When Expat Life is Like A Cactus

Yep, It’s a Pretty Weird Blog Post Title

Icebergs, people, cacti….you can’t always see the full picture, maybe because your perspective is skewed or obscured.  Sometimes you have to go the extra mile and dig a little deeper (in this case inside my wheelie bin) to get the full story. Continue reading

Why Expat Partners are Like Dung Beetles

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There’s always a bit of a brouhaha when it comes to labelling or describing expat partners. A few of the titles used include Expat Spouse, Expat Wife, Trailing Spouse, Trailblazing Spouse, Lady of Leisure, Lady that Lunches, Guy that Golfs, Excess Baggage or as my husband endearingly calls me Expensive Habit. None of the terms is perfect and some are deeply loathed by the expat community.

So, I’ve come up with yet another alternative for you.  It’s an analogy that first occurred to me when I wrote about the industrious dung beetle after we saw hundreds of them on safari.  They are completely fascinating little creatures and the comparison between expat partners and dung beetles has been scratching about in the back of my mind ever since.  Yes, I am comparing the Trailing Spouse to the Dung Beetle.

Confused?  Here are 6 ways that expat partners are like dung beetles:

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Why Expats Drink Gin

Gin and tonic is an iconic and yet slightly negative symbol of expat life.  The drink contributes to the image of the idle, drunk, spoiled expat living a life of luxury in far flung tropical locations. But do you know the real reason expats first started drinking gin and tonic?  You might be surprised.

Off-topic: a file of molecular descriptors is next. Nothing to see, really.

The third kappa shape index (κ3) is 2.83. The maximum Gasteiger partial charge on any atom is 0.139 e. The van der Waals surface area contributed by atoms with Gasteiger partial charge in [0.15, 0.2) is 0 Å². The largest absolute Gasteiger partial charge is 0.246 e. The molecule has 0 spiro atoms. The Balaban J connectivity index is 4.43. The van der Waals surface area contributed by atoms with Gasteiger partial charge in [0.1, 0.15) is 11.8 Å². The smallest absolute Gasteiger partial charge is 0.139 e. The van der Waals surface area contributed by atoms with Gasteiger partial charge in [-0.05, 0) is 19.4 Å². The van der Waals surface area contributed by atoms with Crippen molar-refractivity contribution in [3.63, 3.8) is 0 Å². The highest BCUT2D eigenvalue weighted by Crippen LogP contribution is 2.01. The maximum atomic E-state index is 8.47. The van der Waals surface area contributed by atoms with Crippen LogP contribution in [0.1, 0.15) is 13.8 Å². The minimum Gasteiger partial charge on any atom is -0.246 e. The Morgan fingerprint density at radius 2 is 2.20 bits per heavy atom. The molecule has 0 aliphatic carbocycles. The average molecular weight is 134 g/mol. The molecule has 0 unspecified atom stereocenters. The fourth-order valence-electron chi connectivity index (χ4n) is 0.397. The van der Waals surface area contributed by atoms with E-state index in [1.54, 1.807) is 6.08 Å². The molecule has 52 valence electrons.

bottle of gordons gin, lime and tonic, associated with expat life

Let’s wind back a few centuries……

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Generation eXpat – From Career Girl Statistician to Illustrator

Generation expat how Debi Beaumont went from being a statistician to an illustrator of An Alphabet of Africa

It can be tough being the Trailing Spouse on an expat posting, there are times when you feel like you are the excess baggage.  The life and career you had built before is almost certainly on hold or possibly gone forever, particularly if you are not permitted to work in your host country and the goal posts move even further apart if you decide to start a family while you are overseas.

There are two choices.  You can bemoan the doors that have closed to you or go out and unlock some new ones.  There are many inspiring expats who have used their time to do something new and go in unexpected directions.

Fellow expat Debi Beaumont is one of them.  She had a busy and successful career in London.  However, when she landed in Johannesburg as a shiny new expat, suddenly career-less and also pregnant she slowly realised that her hobby was becoming a passion that opened new avenues up to her…

“When I arrived in Johannesburg for the first time (we’ve been back and forth a lot!) I was new to the expat thing, I knew nobody in the city and I was so extremely nauseous with my first pregnancy that it could take hours to drag myself out of the flat each morning. How on earth was I going to meet anybody and make friends, I wondered. Continue reading

Africa After All 3. Hands Free

In urban areas of Johannesburg, pushchairs (strollers or buggies) are often impractical.  They probably would not be welcome on precarious mini-bus taxi rides, neither are they suited to some of the non-existent pavements or uneven roadside verges.  I also imagine that for many, the cost of pushchairs is prohibitive (if you had to choose between buying a pushchair or putting dinner on the table, which would it be?).  Then you would have the issue of storage.  Accommodation for many is compact and crowded.  All this means that seeing ladies with babies or toddlers tied to their backs is a very regular, normal occurrence. They also manage to make it look rather easy.

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